Monday, July 25, 2011

The Floaty Feeling

There's a certain feeling I get, that I've never heard anyone else talk about. So I finally decided to describe it as best I can, even though I don't really have words for it.

I call it the 'floaty feeling'. It's an unpleasant feeling, I feel like the world's not real, like I'm not connected to it. It's a bit like being overloaded, but it's different from that. It's not painful and things don't seem more intense - instead they seem less intense. It's also different from being dissociated, because I don't feel stuck, and the flavour of the feeling is different. (Told you it's hard to put in words.)

What causes this feeling is certain kinds of writing. Virtually all poetry does it. Some prose does too. Just now I got that feeling from reading Expecting Teryk by Dawn Prince-Hughes (around a third or so of autistic writers seem to write in the style that triggers the floaty feeling). Something about reading that stuff triggers some unpleasant, strange feeling in my head.

It's hard to describe exactly what kind of writing triggers this. It's sort of filled with a lot of emotional impressions and very little description and action. (Dawn Prince-Hughes' other book, Songs of a Gorilla Nation, didn't do this to me as much, though I caught hints of the floaty feeling there too.) But it's not just a matter of focusing on emotions without description or action. For example, writing like the kind I'm doing here is focused on emotions, but isn't the floaty kind of writing. It's the way they write, like everything is a metaphor, and words are used for their feel as much as their meaning. I really don't know how to describe it.

In the summer camp for young writers I attended, there were several kids who only wrote poetry and not prose. The majority wrote both. I was the only one who wrote prose but not poetry. I can't write poetry, can't even stand to read poetry or hear it read, because it's so intricately linked with the floaty feeling (I wrote a 'song without music' when asked to write a poem in that class). I also noticed that the writers who only wrote poetry, when forced (as a class assignment) to write prose, their prose usually triggered the floaty feeling in me.

I'd love to go into an fMRI and make myself read some floaty writing, just to see what my brain is doing when I get the floaty feeling. (Then I'd want to read something else right away, because that's the best way to get rid of that feeling.) Maybe I could get a chance someday. But for now, I'm just left with my struggle at describing it, and a nonverbal knowledge of exactly how it feels.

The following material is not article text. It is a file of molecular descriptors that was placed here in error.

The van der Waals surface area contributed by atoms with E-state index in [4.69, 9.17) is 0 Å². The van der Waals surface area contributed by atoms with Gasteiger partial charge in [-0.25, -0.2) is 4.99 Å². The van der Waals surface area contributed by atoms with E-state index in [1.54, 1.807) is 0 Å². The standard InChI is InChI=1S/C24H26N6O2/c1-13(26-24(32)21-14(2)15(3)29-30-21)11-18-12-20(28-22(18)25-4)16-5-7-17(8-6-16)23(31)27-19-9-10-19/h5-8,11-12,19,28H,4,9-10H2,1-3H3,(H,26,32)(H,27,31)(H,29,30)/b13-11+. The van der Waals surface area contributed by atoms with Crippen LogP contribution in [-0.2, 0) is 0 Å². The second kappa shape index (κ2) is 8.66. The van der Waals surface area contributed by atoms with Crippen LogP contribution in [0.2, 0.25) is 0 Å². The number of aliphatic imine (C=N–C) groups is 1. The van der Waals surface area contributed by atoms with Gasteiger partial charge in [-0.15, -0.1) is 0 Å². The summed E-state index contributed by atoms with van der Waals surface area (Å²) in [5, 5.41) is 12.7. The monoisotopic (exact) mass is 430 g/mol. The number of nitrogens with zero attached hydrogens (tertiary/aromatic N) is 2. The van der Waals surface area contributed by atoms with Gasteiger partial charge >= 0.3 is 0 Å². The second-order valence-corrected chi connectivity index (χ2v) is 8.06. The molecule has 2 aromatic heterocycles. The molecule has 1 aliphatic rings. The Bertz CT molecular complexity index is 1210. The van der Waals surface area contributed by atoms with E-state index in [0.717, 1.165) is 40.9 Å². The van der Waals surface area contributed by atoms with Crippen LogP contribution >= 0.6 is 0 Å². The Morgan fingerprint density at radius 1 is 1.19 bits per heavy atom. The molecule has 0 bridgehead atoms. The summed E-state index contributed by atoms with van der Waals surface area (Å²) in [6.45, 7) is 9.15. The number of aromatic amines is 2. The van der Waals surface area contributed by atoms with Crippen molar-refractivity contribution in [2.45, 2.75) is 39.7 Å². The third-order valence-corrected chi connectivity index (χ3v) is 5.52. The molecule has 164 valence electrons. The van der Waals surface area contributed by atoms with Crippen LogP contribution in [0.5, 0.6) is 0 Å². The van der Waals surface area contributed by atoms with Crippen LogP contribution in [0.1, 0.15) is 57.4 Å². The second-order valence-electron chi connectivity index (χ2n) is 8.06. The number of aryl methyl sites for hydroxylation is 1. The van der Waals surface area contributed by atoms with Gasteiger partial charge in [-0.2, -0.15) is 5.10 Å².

Blogger Kathryn Bjornstad-Kelly said...

I'm autistic. I also get the feeling you're talking about, often for no reason. I've started to suspect that I'm having seizures. Certain kinds of seizures don't cause external symptoms, but include a feeling of dissociation or not being real and difficulty describing the emotions being experienced. I've heard other autistic people describe the same thing so I suspect it might be related.

10:46 AM  
Blogger Andrea Shettle, MSW said...

I'm not autistic, though I share some of the executive functioning issues in common due to my attention deficit disorder (albeit in a somewhat more mild form), and certain other characteristics of autism occasionally resonate with me in some way even if I might not share the exact same trait or to the same degree. I do apparently have a cousin (more precisely, the children of a first cousin of mine) who are autistic, though I haven't met them, so maybe certain traits are in the genes even if not all of them are there.

I almost feel like I identify with what you mean by the "floaty feeling" though I have difficulty describing it myself, or identifying what tends to trigger it.

10:39 AM  

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